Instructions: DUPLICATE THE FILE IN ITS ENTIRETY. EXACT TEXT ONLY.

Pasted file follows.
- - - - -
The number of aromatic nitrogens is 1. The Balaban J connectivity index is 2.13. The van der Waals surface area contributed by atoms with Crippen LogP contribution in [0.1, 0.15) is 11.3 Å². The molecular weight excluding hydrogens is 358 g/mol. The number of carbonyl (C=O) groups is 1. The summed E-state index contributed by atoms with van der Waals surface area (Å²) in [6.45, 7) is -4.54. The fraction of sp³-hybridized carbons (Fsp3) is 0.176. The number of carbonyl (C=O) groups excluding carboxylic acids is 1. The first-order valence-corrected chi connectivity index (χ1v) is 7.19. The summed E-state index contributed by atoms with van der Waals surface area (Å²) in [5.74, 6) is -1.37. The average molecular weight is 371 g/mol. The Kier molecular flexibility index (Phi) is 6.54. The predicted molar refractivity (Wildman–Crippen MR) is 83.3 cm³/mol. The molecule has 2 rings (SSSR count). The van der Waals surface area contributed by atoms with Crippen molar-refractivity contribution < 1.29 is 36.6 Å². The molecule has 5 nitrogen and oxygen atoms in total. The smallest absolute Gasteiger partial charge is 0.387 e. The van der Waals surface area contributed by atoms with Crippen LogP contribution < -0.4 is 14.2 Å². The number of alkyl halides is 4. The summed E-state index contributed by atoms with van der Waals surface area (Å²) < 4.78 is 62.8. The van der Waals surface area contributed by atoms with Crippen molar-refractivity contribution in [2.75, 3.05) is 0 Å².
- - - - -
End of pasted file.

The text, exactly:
The number of aromatic nitrogens is 1. The Balaban J connectivity index is 2.13. The van der Waals surface area contributed by atoms with Crippen LogP contribution in [0.1, 0.15) is 11.3 Å². The molecular weight excluding hydrogens is 358 g/mol. The number of carbonyl (C=O) groups is 1. The summed E-state index contributed by atoms with van der Waals surface area (Å²) in [6.45, 7) is -4.54. The fraction of sp³-hybridized carbons (Fsp3) is 0.176. The number of carbonyl (C=O) groups excluding carboxylic acids is 1. The first-order valence-corrected chi connectivity index (χ1v) is 7.19. The summed E-state index contributed by atoms with van der Waals surface area (Å²) in [5.74, 6) is -1.37. The average molecular weight is 371 g/mol. The Kier molecular flexibility index (Phi) is 6.54. The predicted molar refractivity (Wildman–Crippen MR) is 83.3 cm³/mol. The molecule has 2 rings (SSSR count). The van der Waals surface area contributed by atoms with Crippen molar-refractivity contribution < 1.29 is 36.6 Å². The molecule has 5 nitrogen and oxygen atoms in total. The smallest absolute Gasteiger partial charge is 0.387 e. The van der Waals surface area contributed by atoms with Crippen LogP contribution < -0.4 is 14.2 Å². The number of alkyl halides is 4. The summed E-state index contributed by atoms with van der Waals surface area (Å²) < 4.78 is 62.8. The van der Waals surface area contributed by atoms with Crippen molar-refractivity contribution in [2.75, 3.05) is 0 Å².